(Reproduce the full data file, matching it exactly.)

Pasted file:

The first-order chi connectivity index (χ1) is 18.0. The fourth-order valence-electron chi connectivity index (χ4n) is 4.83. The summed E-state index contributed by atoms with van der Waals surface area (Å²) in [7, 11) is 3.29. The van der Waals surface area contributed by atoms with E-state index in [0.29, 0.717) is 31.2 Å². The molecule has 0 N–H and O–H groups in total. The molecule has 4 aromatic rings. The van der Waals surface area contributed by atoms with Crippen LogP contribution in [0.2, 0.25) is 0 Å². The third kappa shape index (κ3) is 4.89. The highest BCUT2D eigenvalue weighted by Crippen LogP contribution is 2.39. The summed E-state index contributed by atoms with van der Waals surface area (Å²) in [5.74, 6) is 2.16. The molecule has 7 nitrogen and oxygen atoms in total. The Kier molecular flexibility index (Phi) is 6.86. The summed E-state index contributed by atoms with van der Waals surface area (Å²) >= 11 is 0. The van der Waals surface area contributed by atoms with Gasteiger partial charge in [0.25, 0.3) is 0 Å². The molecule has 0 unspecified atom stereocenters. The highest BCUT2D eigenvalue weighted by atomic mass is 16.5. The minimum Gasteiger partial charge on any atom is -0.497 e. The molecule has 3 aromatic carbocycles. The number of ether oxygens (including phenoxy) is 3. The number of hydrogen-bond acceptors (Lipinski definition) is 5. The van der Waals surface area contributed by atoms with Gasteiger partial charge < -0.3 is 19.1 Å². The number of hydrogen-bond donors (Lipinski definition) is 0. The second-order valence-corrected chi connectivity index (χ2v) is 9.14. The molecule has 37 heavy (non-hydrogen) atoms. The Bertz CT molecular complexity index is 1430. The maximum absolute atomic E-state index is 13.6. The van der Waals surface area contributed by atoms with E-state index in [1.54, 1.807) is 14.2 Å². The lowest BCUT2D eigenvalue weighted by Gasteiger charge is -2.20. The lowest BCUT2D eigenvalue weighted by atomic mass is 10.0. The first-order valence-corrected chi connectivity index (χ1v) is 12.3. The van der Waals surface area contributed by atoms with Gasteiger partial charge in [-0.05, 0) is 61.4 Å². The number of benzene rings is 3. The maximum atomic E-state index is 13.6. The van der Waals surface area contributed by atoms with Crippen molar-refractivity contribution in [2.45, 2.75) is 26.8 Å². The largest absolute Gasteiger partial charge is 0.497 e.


The first-order chi connectivity index (χ1) is 18.0. The fourth-order valence-electron chi connectivity index (χ4n) is 4.83. The summed E-state index contributed by atoms with van der Waals surface area (Å²) in [7, 11) is 3.29. The van der Waals surface area contributed by atoms with E-state index in [0.29, 0.717) is 31.2 Å². The molecule has 0 N–H and O–H groups in total. The molecule has 4 aromatic rings. The van der Waals surface area contributed by atoms with Crippen LogP contribution in [0.2, 0.25) is 0 Å². The third kappa shape index (κ3) is 4.89. The highest BCUT2D eigenvalue weighted by Crippen LogP contribution is 2.39. The summed E-state index contributed by atoms with van der Waals surface area (Å²) in [5.74, 6) is 2.16. The molecule has 7 nitrogen and oxygen atoms in total. The Kier molecular flexibility index (Phi) is 6.86. The summed E-state index contributed by atoms with van der Waals surface area (Å²) >= 11 is 0. The van der Waals surface area contributed by atoms with Gasteiger partial charge in [0.25, 0.3) is 0 Å². The molecule has 0 unspecified atom stereocenters. The highest BCUT2D eigenvalue weighted by atomic mass is 16.5. The minimum Gasteiger partial charge on any atom is -0.497 e. The molecule has 3 aromatic carbocycles. The number of ether oxygens (including phenoxy) is 3. The number of hydrogen-bond acceptors (Lipinski definition) is 5. The van der Waals surface area contributed by atoms with Gasteiger partial charge < -0.3 is 19.1 Å². The number of hydrogen-bond donors (Lipinski definition) is 0. The second-order valence-corrected chi connectivity index (χ2v) is 9.14. The molecule has 37 heavy (non-hydrogen) atoms. The Bertz CT molecular complexity index is 1430. The maximum absolute atomic E-state index is 13.6. The van der Waals surface area contributed by atoms with E-state index in [1.54, 1.807) is 14.2 Å². The lowest BCUT2D eigenvalue weighted by Gasteiger charge is -2.20. The lowest BCUT2D eigenvalue weighted by atomic mass is 10.0. The first-order valence-corrected chi connectivity index (χ1v) is 12.3. The van der Waals surface area contributed by atoms with Gasteiger partial charge in [-0.05, 0) is 61.4 Å². The number of benzene rings is 3. The maximum atomic E-state index is 13.6. The van der Waals surface area contributed by atoms with Crippen molar-refractivity contribution in [2.45, 2.75) is 26.8 Å². The largest absolute Gasteiger partial charge is 0.497 e.